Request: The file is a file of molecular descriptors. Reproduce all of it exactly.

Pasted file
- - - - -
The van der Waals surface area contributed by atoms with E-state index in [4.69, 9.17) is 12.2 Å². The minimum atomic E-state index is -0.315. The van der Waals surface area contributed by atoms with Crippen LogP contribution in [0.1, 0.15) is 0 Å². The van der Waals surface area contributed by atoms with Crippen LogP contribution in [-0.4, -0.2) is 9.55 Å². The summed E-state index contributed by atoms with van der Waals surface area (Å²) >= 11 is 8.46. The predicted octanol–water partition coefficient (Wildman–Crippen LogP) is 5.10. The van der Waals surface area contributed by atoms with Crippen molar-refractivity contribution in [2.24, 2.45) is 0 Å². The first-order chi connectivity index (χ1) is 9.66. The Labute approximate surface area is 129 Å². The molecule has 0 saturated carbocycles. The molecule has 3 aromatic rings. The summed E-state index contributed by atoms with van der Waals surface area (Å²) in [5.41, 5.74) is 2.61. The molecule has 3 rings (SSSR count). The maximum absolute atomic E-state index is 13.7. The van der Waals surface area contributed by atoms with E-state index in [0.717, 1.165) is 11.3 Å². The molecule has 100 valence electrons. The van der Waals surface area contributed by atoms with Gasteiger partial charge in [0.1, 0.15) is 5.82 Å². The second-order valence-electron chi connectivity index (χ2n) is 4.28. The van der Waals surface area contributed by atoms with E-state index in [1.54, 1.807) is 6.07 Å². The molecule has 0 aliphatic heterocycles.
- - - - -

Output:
The van der Waals surface area contributed by atoms with E-state index in [4.69, 9.17) is 12.2 Å². The minimum atomic E-state index is -0.315. The van der Waals surface area contributed by atoms with Crippen LogP contribution in [0.1, 0.15) is 0 Å². The van der Waals surface area contributed by atoms with Crippen LogP contribution in [-0.4, -0.2) is 9.55 Å². The summed E-state index contributed by atoms with van der Waals surface area (Å²) >= 11 is 8.46. The predicted octanol–water partition coefficient (Wildman–Crippen LogP) is 5.10. The van der Waals surface area contributed by atoms with Crippen molar-refractivity contribution in [2.24, 2.45) is 0 Å². The first-order chi connectivity index (χ1) is 9.66. The Labute approximate surface area is 129 Å². The molecule has 0 saturated carbocycles. The molecule has 3 aromatic rings. The summed E-state index contributed by atoms with van der Waals surface area (Å²) in [5.41, 5.74) is 2.61. The molecule has 3 rings (SSSR count). The maximum absolute atomic E-state index is 13.7. The van der Waals surface area contributed by atoms with E-state index in [0.717, 1.165) is 11.3 Å². The molecule has 100 valence electrons. The van der Waals surface area contributed by atoms with Gasteiger partial charge in [0.1, 0.15) is 5.82 Å². The second-order valence-electron chi connectivity index (χ2n) is 4.28. The van der Waals surface area contributed by atoms with E-state index in [1.54, 1.807) is 6.07 Å². The molecule has 0 aliphatic heterocycles.